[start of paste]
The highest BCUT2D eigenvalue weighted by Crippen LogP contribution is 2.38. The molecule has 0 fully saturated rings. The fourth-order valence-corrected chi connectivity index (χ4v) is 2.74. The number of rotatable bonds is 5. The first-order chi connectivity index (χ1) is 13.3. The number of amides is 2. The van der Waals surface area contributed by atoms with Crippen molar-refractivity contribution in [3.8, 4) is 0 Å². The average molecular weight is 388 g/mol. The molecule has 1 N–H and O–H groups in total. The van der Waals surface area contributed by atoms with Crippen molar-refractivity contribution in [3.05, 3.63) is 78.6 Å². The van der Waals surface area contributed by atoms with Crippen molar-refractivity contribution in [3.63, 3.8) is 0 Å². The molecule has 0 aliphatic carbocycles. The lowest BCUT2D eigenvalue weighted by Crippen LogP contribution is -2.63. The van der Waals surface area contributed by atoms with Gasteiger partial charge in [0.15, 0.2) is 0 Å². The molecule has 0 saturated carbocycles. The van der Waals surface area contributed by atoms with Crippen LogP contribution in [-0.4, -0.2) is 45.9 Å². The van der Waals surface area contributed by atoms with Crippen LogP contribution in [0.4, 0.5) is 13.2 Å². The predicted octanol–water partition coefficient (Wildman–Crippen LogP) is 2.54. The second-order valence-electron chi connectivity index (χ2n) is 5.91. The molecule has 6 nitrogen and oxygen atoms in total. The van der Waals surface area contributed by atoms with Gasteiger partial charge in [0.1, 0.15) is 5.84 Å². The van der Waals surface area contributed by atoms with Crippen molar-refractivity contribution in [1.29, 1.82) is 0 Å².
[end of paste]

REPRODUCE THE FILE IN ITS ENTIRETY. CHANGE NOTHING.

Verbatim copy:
The highest BCUT2D eigenvalue weighted by Crippen LogP contribution is 2.38. The molecule has 0 fully saturated rings. The fourth-order valence-corrected chi connectivity index (χ4v) is 2.74. The number of rotatable bonds is 5. The first-order chi connectivity index (χ1) is 13.3. The number of amides is 2. The van der Waals surface area contributed by atoms with Crippen molar-refractivity contribution in [3.8, 4) is 0 Å². The average molecular weight is 388 g/mol. The molecule has 1 N–H and O–H groups in total. The van der Waals surface area contributed by atoms with Crippen molar-refractivity contribution in [3.05, 3.63) is 78.6 Å². The van der Waals surface area contributed by atoms with Crippen molar-refractivity contribution in [3.63, 3.8) is 0 Å². The molecule has 0 aliphatic carbocycles. The lowest BCUT2D eigenvalue weighted by Crippen LogP contribution is -2.63. The van der Waals surface area contributed by atoms with Gasteiger partial charge in [0.15, 0.2) is 0 Å². The molecule has 0 saturated carbocycles. The van der Waals surface area contributed by atoms with Crippen LogP contribution in [-0.4, -0.2) is 45.9 Å². The van der Waals surface area contributed by atoms with Crippen LogP contribution in [0.4, 0.5) is 13.2 Å². The predicted octanol–water partition coefficient (Wildman–Crippen LogP) is 2.54. The second-order valence-electron chi connectivity index (χ2n) is 5.91. The molecule has 6 nitrogen and oxygen atoms in total. The van der Waals surface area contributed by atoms with Gasteiger partial charge in [0.1, 0.15) is 5.84 Å². The van der Waals surface area contributed by atoms with Crippen molar-refractivity contribution in [1.29, 1.82) is 0 Å².